“Delivering on this vision requires new approaches to hardware and software and a long-term commitment to research and development. By bringing together the technical strengths of our two companies we can accelerate our progress and create new solutions that will enable a global ecosystem of innovators. My management team and I are excited to be joining NVIDIA so we can write this next chapter together.”
Arm co-founder Hermann Hauser, representing a global cohort of complainants, doesn’t agree. He tells the PM: “We are concerned about the impact on jobs in Cambridge, Manchester, Belfast, Glasgow, Sheffield and Warwick where thousands of Arm employees work.
“The sale of Arm to Nvidia will destroy the very basis of Arm’s business model which is to be the Switzerland of the semiconductor industry dealing in an even-handed way with its over 500 licensees. Most of them are Nvidia’s competitors. Among them are many UK companies. Assurances to the contrary should be legally binding.
“Most importantly for the long term, it is an issue of national economic sovereignty: Arm is the only remaining UK technology company with a dominant position in mobile phone microprocessors. It has a market share of over 95 per cent.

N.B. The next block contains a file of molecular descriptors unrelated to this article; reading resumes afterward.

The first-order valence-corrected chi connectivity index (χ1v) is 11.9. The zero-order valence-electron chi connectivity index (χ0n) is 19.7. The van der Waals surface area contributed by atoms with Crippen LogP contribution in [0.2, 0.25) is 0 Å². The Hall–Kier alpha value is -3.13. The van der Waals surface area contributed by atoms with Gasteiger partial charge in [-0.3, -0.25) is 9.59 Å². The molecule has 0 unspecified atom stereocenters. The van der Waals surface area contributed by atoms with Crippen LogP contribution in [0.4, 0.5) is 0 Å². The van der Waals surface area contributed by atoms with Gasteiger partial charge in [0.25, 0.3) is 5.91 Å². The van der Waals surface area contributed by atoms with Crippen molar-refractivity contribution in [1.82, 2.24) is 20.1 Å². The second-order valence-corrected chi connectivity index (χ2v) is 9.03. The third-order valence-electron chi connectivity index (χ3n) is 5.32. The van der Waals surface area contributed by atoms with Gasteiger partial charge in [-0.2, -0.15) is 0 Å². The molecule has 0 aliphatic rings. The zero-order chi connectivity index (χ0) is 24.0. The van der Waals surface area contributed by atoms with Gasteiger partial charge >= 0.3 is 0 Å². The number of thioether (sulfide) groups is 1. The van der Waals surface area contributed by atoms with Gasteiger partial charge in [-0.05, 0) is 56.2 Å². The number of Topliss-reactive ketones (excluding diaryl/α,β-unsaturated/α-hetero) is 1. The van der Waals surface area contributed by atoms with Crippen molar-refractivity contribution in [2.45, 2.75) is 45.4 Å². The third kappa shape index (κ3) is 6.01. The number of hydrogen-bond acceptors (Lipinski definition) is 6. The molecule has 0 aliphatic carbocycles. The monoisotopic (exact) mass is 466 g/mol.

“The UK has suffered from American technology dominance by companies like Google, Facebook, Amazon, Netflix, Apple and others. As the American president has weaponised technology dominance in his trade war with China, the UK will become collateral damage unless it has its own trade weapons to bargain with.
“Arm powers the smartphones of Apple, Samsung, Sony, Huawei and practically every other brand in the world and therefore can exert influence on all of them.
“A sale to Nvidia will mean that Arm becomes subject to the US OFAC regulations. There are hundreds of companies in the UK electronics industry employing tens of thousands of people who use Arm in their products. Many of them export to major global markets including China. They will all have to comply with the US OFAC regulations.
“This puts Britain in the invidious position that the decision about who Arm is allowed to sell to will be made in the White House and not in Downing Street. Surrendering UK’s most powerful trade weapon to the US is making Britain a US vassal state.”
Dr Hauser demands legally binding job guarantees for all Arm employees in the UK and a legally binding agreement that NVIDIA must not gain any preferential treatment over other Arm licensees.
He says the natural alternative to an Arm sale to NVIDIA is to take Arm public on the London Stock Exchange and make it a British owned company again with a Golden Share for national economic security.
And he lays it on the line to Boris Johnson: “As you have spent £500m to help OneWeb out of Chapter 11, which arguably is not as important to Britain as Arm, you could spend £1-2bn as the anchor investor for an IPO on the London Stock Exchange and get a Golden Share for it so that this problem cannot happen again.
“If you do not make Arm a British owned company again with a Golden Share for national economic security, history will remember you as the person who, when the chips are down, failed to act in the national interest.”